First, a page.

Bribery and Extortion Are Common in North Korean Commerce

Bribery and extortion by agents of the People’s Safety Ministry and the community watchmen assigned to neighborhoods and illegal alley markets are more coercive and abusive than gangsters in western countries and South Korea and operate in a systematic fashion.

Kim Sun Jung, who is a wholesaler in Pyongyang, talked to The Daily NK on Tuesday from the border region in North Korea. She said, “Wives of military officials and general workers should engage in trade in order to get by even in Pyongyang. Those who cannot get a stall in a permanent market (an allowed market, called jangmadang) sell goods in alley markets near the jangmadang, neighborhood alleys or on the banks of the Daedong River, but they always get trouble from PSM agents and community watchmen, who systematically squeeze money and goods from them.”

According to Kim, currently in the center of Pyongyang, the Pyongcheon and Jung districts on the west side of the Daedong River, and the Sunkyo, Dongdaewon and Daedong River districts on the east side, the number of street stalls set up along the river has been increasing greatly.

Traders selling goods along the river are chased every day by agents. If they are caught, they have to pay for the stalls. The cost is the same for a stall in permanent markets, 250 won per stall.

She said that, “In order to avoid paying the 250 won street tax, you often see traders clutching their goods while running this way or that way. Nowadays, agents use cell phones, so it is not so easy to get away.”

Besides the costs for a stall, agents regularly demand meat and alcohol in order to offer them to their cadres including the chairman of the PSM office. If they have not gathered as much as they want through bribes, they confiscate goods and impose fines, around 20,000 or 30,000 won, and offer the excuse that, “Trade is prohibited by those above.”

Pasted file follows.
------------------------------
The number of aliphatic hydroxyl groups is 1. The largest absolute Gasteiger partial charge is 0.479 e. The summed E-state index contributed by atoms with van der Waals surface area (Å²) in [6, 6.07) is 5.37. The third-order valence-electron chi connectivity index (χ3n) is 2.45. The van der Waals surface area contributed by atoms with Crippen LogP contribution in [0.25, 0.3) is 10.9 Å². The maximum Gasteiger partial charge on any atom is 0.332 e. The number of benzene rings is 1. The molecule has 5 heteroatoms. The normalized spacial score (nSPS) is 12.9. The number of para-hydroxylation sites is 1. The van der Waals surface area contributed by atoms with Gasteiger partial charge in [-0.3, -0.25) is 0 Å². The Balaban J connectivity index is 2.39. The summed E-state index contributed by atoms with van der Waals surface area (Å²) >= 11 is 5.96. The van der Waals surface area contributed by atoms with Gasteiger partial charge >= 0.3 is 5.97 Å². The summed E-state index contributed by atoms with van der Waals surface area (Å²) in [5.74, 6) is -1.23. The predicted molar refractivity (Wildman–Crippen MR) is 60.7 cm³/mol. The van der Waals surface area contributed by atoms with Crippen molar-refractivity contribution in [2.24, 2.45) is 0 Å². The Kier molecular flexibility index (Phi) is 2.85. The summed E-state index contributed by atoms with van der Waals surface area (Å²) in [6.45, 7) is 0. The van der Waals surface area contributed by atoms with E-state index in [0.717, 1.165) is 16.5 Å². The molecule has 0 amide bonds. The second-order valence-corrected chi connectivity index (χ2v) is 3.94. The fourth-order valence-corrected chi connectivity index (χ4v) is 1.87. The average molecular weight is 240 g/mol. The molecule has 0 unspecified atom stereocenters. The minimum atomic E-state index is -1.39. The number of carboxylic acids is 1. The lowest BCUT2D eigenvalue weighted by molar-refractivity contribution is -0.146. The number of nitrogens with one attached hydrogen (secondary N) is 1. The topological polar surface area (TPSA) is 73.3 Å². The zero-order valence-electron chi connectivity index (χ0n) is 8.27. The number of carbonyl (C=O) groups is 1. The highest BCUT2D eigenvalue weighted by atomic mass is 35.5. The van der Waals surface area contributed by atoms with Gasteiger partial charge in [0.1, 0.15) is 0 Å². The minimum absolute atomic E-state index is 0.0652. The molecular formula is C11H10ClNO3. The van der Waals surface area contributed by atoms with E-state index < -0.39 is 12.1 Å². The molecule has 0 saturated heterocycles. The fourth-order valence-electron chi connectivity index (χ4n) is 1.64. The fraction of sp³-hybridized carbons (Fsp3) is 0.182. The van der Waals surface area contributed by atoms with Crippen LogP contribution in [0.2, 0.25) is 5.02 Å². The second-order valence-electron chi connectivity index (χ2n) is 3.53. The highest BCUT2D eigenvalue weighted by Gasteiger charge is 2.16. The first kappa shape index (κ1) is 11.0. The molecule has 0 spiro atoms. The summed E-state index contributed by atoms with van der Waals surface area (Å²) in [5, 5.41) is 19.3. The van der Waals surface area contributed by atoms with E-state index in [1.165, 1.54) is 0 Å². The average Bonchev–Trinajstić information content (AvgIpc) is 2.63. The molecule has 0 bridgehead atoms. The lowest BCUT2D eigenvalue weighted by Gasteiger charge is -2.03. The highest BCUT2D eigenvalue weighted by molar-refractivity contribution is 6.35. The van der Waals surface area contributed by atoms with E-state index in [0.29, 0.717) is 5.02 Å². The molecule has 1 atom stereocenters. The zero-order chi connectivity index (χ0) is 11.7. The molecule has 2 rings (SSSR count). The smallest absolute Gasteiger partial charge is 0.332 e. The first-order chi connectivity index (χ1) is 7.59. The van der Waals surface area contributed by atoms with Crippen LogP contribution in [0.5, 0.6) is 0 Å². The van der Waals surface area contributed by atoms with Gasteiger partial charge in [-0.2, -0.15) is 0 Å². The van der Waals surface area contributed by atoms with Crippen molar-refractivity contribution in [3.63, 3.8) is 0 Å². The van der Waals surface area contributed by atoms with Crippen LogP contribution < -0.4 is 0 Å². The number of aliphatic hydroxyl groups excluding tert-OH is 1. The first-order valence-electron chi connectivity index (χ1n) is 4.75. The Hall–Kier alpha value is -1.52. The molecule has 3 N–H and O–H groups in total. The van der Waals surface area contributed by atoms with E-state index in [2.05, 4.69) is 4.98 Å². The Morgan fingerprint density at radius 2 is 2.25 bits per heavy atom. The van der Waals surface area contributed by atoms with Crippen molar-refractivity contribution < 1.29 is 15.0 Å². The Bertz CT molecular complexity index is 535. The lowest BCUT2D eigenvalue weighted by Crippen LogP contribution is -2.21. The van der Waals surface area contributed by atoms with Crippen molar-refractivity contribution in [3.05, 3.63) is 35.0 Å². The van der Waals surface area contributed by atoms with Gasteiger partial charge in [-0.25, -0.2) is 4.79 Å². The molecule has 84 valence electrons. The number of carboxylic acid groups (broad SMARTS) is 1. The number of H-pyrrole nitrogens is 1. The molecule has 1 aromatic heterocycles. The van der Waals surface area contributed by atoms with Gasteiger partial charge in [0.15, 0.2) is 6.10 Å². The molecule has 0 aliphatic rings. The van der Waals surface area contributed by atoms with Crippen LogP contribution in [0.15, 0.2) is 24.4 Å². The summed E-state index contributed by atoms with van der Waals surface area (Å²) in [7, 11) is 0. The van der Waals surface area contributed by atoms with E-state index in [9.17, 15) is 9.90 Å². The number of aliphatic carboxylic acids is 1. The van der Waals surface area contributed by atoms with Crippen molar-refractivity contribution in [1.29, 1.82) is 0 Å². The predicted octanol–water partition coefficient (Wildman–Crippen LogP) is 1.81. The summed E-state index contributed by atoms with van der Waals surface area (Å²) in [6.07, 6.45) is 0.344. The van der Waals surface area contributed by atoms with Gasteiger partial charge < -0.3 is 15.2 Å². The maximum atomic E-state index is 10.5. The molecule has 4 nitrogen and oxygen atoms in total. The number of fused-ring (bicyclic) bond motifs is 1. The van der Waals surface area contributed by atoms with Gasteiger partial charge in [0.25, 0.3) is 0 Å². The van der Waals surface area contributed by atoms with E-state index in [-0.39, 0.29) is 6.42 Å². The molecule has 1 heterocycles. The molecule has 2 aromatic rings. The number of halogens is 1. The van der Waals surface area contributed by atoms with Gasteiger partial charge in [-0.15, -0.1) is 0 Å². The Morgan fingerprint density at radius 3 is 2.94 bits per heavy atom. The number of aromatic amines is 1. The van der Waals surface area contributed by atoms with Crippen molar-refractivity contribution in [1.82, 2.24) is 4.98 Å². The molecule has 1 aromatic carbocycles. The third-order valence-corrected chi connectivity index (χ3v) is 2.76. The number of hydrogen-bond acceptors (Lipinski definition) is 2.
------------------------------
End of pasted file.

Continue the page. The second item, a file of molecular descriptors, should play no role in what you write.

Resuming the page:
She said such despotism is directed not only at illegal trade but also at the jangmadang. She explained, “In a permanent market when the chief manager (of the market management office) comes to the site under the pretext of doing an inspection, after collecting as many goods as he wants, he leaves the market without having carried out any inspection.”

In addition, according to sources in the jangmadang, street vendors have been spreading recently. Agents help themselves to food and alcohol there without paying. The street vendors sell pork and alcohol until 11 in the evening and after agents eat there, they leave saying only, “Comrade, trade well.”

Lee Ok Rim, who sells goods in a market in Pyongsung, South Pyongan Province, explained another type of extortion, “Even though the authorities have been strictly monitoring the sale of South Korean goods, traders cannot give them up because they’re good. Accordingly, agents take advantage of this situation: they will confiscate all South Korean goods through a sudden crackdown, and then a few days later, if they get tens of thousands of won in fines, they give the goods back to the traders.”

She explained, “When wholesalers who smuggle South Korean goods through Shinuiju are caught, they must pay 100,000 won as a fine.” Once wholesalers are caught, they make the acquaintance of the agent in charge, offer bribes regularly, and then will not have any further problems in supplying South Korean goods. For agents who are in charge of monitoring wholesalers, this is a big business, so they generally put a lot of work into monitoring them because the scale of regular bribes from wholesalers is huge.”

Therefore, traders openly say that, “Agents are much higher than secretaries of the Central Committee of the Party,” according to Lee.

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